انت الان في قسم تقنيات الاشعة

Microwave frequency The Use of Microwave Irradiation in Organic Synthesis تاريخ الخبر: 22/04/2024 | المشاهدات: 165

مشاركة الخبر :

Microwave frequency The Use of Microwave Irradiation in
Organic Synthesis
Microwave heating refers the use of electromagnetic waves ranges from 0.01m to 1m wave length of certain frequency to generate heat in the material. These microwaves lie in the region of the electromagnetic spectrum between millimeter wave and radio wave i.e. between I.R and radio wave. They are defined as those waves with wavelengths between 0.01 metre to 1meter, corresponding to frequency of 30GHz to 0.3GHz.
Microwave effect vs. thermal effect
Although the first publications concerned with the possibilities of use of microwave irradiation in organic synthesis appeared in 1980’s and in polymer chemistry even earlier at the end of 1960’s, the sudden growth of interest in the application of microwave irradiation in almost all fields of chemistry took place at the end of 1980s. Nowadays, there is hardly find any reaction that has not been attempted under microwave conditions. The application of microwaves in chemistry is therefore so attractive that form the very beginning it was realized that a number of chemical process can be carried out with a substantial reduction in the reaction time in comparison to conventional process. Reactions that usually take many hours or days, under influence of microwave irradiation can be run in considerably shorter time of several minutes or even seconds .These phenomena are not fully understood yet; however, there are two groups of theories that are proposed to explain the reduction of the reaction time under microwave conditions in comparison with process under conventional conditions.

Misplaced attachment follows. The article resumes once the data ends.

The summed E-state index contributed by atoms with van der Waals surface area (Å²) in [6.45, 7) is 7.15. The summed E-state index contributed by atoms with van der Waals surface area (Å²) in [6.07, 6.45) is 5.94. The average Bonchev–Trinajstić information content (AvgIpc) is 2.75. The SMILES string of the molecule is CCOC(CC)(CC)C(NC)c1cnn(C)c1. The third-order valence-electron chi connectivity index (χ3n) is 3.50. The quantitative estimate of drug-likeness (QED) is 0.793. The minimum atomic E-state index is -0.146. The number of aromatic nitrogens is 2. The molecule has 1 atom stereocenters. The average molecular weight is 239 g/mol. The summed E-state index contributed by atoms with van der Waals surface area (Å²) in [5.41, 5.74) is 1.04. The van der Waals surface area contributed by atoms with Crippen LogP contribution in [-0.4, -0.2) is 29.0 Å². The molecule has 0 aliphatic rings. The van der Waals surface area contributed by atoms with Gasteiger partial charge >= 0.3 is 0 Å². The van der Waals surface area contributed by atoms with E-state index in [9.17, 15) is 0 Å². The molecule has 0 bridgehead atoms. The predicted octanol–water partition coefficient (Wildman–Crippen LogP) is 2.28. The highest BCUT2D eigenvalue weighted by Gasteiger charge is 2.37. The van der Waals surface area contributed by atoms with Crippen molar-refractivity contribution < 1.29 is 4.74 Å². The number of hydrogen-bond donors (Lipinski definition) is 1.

MICROWAVE SYNTHESIS- A GREEN TECHNOLOGY
The term “green chemistry” is defined as “the invention, design and application of chemical products and processes to reduce or to eliminate the use and generation of hazardous substances”. Green chemistry can diminish the need for other approaches to environmental protection. Ideally, the application of green chemistry principles and practice renders regulation, control, clean-up, and remediation unnecessary, and the resultant environmental benefit can be expressed in terms of economic impact. Historically, chemists thought that compounds react only in the liquid state or if dissolved. This has made solvents common in chemical syntheses, however, many compounds used as solvents were found to be environmentally unfriendly. The problem associated with waste disposal of solvents has been overcome by performing reactions without a solvent under microwave irradiation (MWI). Coupling of MWI with the use of mineral-supported catalyzed reactions, under solvent-free conditions, provides clean chemical processes with the advantage of enhanced reaction rates, higher yields, greater selectivity, and greater ease of manipulation. These expeditious and solvent-free approaches involve the exposure of neat reactants to MWI in conjunction with the use of supported reagents or catalysts35.
Microwave reactors in Organic Synthesis (Multimode reactors):
In the multimode version, the walls of the relatively large reactor space reflect the irradiation, spreading it throughout the entire microwave cavity. Domestic microwave ovens as multimode reactors are the most common instruments used in organic synthesis. Since they are comparatively inexpensive and readily available, using domestic microwave cavity has done a lot of satisfying organic synthesis. In household microwave ovens only time and the power irradiation during this time can be varied as reaction parameters. Thus, the temperature is undetermined and increases steadily during irradiation. A possible but insufficient method to control the temperature or pressure is the on and off switching of the microwave field within a given time interval. In modern laboratory microwave systems, however, computer controls, which allow setting of the attainable temperature or pressure as limiting parameters, are state of the art. This feature is important with regard to safety aspects of handling chemicals and is also crucial for both reproducibility and the scale-up of reactions. Assistant Lecturer. Ekhlas Hammadi